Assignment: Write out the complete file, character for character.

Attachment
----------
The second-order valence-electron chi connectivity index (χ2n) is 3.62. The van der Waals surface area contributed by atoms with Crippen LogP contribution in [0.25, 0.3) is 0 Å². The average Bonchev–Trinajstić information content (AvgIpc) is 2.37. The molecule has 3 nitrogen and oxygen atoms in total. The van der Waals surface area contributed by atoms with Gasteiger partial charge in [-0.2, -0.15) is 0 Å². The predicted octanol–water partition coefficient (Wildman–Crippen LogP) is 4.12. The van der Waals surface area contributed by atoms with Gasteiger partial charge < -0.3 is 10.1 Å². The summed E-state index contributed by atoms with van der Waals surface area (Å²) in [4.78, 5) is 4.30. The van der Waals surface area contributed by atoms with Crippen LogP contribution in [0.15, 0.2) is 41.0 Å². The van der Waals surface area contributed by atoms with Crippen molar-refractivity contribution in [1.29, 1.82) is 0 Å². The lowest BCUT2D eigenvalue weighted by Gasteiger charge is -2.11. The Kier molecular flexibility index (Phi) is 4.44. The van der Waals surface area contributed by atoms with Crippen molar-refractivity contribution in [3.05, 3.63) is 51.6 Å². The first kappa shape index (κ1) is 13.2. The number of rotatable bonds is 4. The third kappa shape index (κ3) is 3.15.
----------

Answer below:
The second-order valence-electron chi connectivity index (χ2n) is 3.62. The van der Waals surface area contributed by atoms with Crippen LogP contribution in [0.25, 0.3) is 0 Å². The average Bonchev–Trinajstić information content (AvgIpc) is 2.37. The molecule has 3 nitrogen and oxygen atoms in total. The van der Waals surface area contributed by atoms with Gasteiger partial charge in [-0.2, -0.15) is 0 Å². The predicted octanol–water partition coefficient (Wildman–Crippen LogP) is 4.12. The van der Waals surface area contributed by atoms with Gasteiger partial charge < -0.3 is 10.1 Å². The summed E-state index contributed by atoms with van der Waals surface area (Å²) in [4.78, 5) is 4.30. The van der Waals surface area contributed by atoms with Crippen LogP contribution in [0.15, 0.2) is 41.0 Å². The van der Waals surface area contributed by atoms with Crippen molar-refractivity contribution in [1.29, 1.82) is 0 Å². The lowest BCUT2D eigenvalue weighted by Gasteiger charge is -2.11. The Kier molecular flexibility index (Phi) is 4.44. The van der Waals surface area contributed by atoms with Crippen molar-refractivity contribution in [3.05, 3.63) is 51.6 Å². The first kappa shape index (κ1) is 13.2. The number of rotatable bonds is 4. The third kappa shape index (κ3) is 3.15.